Punctuation – A Personal Religion

In english class, they taught me what a clause was, and the difference between an independent and a dependent clause, and how to use a comma with all grammatical correctness to separate them.

But that’s not how I learned how to use commas. If you took most of my sentences and asked me to explain why a comma belongs here or there, I would have to tell you half the time that,¬†grammatically, I have no frelling idea. It just feels right.

See, I learned to use punctuation, not from english class, but from reading. I read a lot. I learned these things organically, from seeing them used properly, a million times over in hundreds of books over the years. I use commas and such by feel, much like a musician might know how to play from sheet music, but still be able to listen to a song and play it by ear without the music written on paper.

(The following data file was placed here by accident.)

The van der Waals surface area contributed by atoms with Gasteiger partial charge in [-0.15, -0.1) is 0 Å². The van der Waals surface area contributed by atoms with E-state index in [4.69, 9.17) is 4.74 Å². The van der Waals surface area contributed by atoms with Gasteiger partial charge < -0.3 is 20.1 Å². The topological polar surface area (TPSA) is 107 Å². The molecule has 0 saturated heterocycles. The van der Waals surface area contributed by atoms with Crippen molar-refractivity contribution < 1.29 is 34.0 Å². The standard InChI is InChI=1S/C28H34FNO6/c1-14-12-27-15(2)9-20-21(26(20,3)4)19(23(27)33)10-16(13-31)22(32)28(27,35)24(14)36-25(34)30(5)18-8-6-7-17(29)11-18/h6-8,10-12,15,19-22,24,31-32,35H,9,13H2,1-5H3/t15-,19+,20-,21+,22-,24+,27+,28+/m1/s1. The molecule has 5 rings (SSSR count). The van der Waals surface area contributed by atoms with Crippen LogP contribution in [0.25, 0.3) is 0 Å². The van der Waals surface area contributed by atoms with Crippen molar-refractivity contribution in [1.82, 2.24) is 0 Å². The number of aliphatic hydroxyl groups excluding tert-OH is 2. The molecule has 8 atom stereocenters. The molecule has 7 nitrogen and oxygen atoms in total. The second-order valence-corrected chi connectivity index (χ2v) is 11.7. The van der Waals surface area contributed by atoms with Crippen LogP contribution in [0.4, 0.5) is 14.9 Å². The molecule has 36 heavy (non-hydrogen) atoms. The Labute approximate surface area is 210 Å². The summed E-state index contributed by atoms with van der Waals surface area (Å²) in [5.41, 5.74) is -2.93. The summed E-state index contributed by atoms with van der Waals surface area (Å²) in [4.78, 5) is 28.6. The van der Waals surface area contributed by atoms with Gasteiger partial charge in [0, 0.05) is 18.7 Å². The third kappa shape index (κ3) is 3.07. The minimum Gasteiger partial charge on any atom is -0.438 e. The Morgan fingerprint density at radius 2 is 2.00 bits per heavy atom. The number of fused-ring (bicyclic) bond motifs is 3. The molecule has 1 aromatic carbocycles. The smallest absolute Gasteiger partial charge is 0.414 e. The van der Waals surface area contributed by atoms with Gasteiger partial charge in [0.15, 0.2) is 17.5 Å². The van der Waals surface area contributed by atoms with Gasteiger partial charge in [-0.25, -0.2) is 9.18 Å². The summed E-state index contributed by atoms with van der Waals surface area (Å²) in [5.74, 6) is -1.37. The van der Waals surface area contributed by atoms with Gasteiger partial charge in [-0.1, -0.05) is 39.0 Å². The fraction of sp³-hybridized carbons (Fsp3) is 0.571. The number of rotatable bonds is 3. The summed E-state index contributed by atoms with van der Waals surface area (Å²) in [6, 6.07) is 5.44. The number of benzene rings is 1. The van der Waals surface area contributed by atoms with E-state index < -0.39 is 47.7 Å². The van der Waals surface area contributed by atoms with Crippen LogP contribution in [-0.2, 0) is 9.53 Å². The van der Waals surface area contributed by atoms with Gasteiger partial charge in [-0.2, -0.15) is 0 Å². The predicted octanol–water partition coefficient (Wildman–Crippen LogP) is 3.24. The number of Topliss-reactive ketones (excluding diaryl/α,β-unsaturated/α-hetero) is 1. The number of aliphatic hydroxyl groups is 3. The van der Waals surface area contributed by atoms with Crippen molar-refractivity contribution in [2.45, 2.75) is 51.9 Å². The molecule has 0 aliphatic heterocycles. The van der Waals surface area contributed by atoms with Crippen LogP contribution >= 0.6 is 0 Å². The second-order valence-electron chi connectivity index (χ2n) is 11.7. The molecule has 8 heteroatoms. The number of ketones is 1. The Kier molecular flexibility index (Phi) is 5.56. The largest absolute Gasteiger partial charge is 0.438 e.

It can be hard to describe sometimes, especially when I tend to be such an analytical person. A comma, to me, doesn’t represent a grammatical technicality, it’s a pause for breath. A semicolon is a longer pause to collect your thoughts while linking two ideas. An em-dash at the end of a piece of dialogue means the speaker was interrupted, and an¬†ellipsis means they trailed off. When writing fiction, grammar isn’t important. You can write run on sentences if the narrator’s voice calls for it – incomplete sentences even.

What matters most is the effect what you write has on the reader. I think the only way to gain that intuitive sense for what effect any particular punctuation and sentence structure is going to have is the organic way – by reading extensively, and watching the masters do it.

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